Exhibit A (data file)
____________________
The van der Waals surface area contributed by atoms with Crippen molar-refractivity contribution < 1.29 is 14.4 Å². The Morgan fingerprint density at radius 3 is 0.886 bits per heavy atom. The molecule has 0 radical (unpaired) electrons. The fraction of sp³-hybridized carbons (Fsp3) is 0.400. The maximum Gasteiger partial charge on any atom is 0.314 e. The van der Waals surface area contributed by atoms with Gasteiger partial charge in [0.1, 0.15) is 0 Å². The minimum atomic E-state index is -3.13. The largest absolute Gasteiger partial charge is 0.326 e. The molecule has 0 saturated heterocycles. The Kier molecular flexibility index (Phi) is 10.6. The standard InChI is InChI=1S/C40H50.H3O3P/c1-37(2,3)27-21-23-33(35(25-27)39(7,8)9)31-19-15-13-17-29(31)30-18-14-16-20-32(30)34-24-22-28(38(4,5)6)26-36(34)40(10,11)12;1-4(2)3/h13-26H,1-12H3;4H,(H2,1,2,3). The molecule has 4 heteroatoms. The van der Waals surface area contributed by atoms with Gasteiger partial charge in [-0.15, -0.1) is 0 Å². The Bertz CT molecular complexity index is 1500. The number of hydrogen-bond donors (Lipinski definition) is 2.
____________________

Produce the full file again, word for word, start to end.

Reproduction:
The van der Waals surface area contributed by atoms with Crippen molar-refractivity contribution < 1.29 is 14.4 Å². The Morgan fingerprint density at radius 3 is 0.886 bits per heavy atom. The molecule has 0 radical (unpaired) electrons. The fraction of sp³-hybridized carbons (Fsp3) is 0.400. The maximum Gasteiger partial charge on any atom is 0.314 e. The van der Waals surface area contributed by atoms with Gasteiger partial charge in [0.1, 0.15) is 0 Å². The minimum atomic E-state index is -3.13. The largest absolute Gasteiger partial charge is 0.326 e. The molecule has 0 saturated heterocycles. The Kier molecular flexibility index (Phi) is 10.6. The standard InChI is InChI=1S/C40H50.H3O3P/c1-37(2,3)27-21-23-33(35(25-27)39(7,8)9)31-19-15-13-17-29(31)30-18-14-16-20-32(30)34-24-22-28(38(4,5)6)26-36(34)40(10,11)12;1-4(2)3/h13-26H,1-12H3;4H,(H2,1,2,3). The molecule has 4 heteroatoms. The van der Waals surface area contributed by atoms with Gasteiger partial charge in [-0.15, -0.1) is 0 Å². The Bertz CT molecular complexity index is 1500. The number of hydrogen-bond donors (Lipinski definition) is 2.